If Republicans' top priority is to make sure that Obama is one and done, job creation should be the last thing on their agenda. If Obama were to take the historically impotent economy he inherited and leave something stable and solid in its wake, the entire electoral map would look like Smurfville.

In his early days as Speaker of the House, Rep. John Boehner promised that Republicans would have a ?relentless focus on creating jobs.? There goes that compulsory eye roll again. Let's give Speaker Boehner some credit though, maybe he misspoke. You know, like Sen. Scott Brown did when he said that he frequently, and secretly, met with kings and queens. Maybe what Boehner meant to say was ?We're going to have a relentless focus on repealing the Affordable Care Act and rolling back reproductive rights.? He's certainly delivered on those fronts.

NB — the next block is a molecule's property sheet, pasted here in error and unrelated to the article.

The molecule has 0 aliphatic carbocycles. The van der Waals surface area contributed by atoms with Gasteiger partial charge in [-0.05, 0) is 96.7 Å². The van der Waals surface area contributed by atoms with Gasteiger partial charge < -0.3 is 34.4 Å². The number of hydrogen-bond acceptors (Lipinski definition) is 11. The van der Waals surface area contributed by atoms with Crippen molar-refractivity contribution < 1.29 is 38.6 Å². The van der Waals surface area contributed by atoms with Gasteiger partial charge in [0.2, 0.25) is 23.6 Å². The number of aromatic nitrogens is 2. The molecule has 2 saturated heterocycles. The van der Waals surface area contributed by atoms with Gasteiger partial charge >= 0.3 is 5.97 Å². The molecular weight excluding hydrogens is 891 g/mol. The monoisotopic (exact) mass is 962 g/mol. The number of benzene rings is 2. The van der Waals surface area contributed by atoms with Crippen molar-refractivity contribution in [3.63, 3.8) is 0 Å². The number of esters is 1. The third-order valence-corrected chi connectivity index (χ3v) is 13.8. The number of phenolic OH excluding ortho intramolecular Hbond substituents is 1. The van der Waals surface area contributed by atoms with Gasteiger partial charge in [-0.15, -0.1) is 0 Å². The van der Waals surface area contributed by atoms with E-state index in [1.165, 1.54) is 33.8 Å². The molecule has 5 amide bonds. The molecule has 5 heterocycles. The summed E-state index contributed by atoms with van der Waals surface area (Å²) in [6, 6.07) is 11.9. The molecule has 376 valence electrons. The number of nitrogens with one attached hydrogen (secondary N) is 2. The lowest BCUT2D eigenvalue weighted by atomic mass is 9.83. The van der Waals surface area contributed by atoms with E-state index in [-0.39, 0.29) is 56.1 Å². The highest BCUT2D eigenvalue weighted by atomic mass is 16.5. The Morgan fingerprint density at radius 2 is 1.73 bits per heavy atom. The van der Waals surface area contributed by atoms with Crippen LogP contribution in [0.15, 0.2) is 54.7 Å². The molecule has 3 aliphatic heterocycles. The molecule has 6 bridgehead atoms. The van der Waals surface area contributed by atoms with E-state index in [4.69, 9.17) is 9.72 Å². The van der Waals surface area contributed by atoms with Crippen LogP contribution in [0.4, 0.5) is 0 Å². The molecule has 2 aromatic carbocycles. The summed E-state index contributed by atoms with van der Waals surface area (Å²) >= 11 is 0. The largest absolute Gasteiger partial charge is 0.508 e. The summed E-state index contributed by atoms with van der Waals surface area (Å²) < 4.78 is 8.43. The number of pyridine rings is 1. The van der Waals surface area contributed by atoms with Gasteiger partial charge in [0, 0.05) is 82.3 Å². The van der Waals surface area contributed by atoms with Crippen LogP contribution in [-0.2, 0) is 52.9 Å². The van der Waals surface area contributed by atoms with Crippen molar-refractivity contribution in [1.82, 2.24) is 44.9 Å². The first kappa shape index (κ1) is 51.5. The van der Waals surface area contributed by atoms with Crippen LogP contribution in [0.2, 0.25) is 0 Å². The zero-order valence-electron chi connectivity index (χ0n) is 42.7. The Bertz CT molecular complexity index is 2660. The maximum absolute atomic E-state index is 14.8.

On 33 separate occasions, House Republicans have passed bills repealing the Affordable Care Act. In total they've spent roughly 88 hours passing bills that won't pass the senate, unless and until hell has frozen over. House Republicans have also made anti-abortion legislation a priority, offering dozens of bills that would roll back the rights afforded by Roe vs. Wade.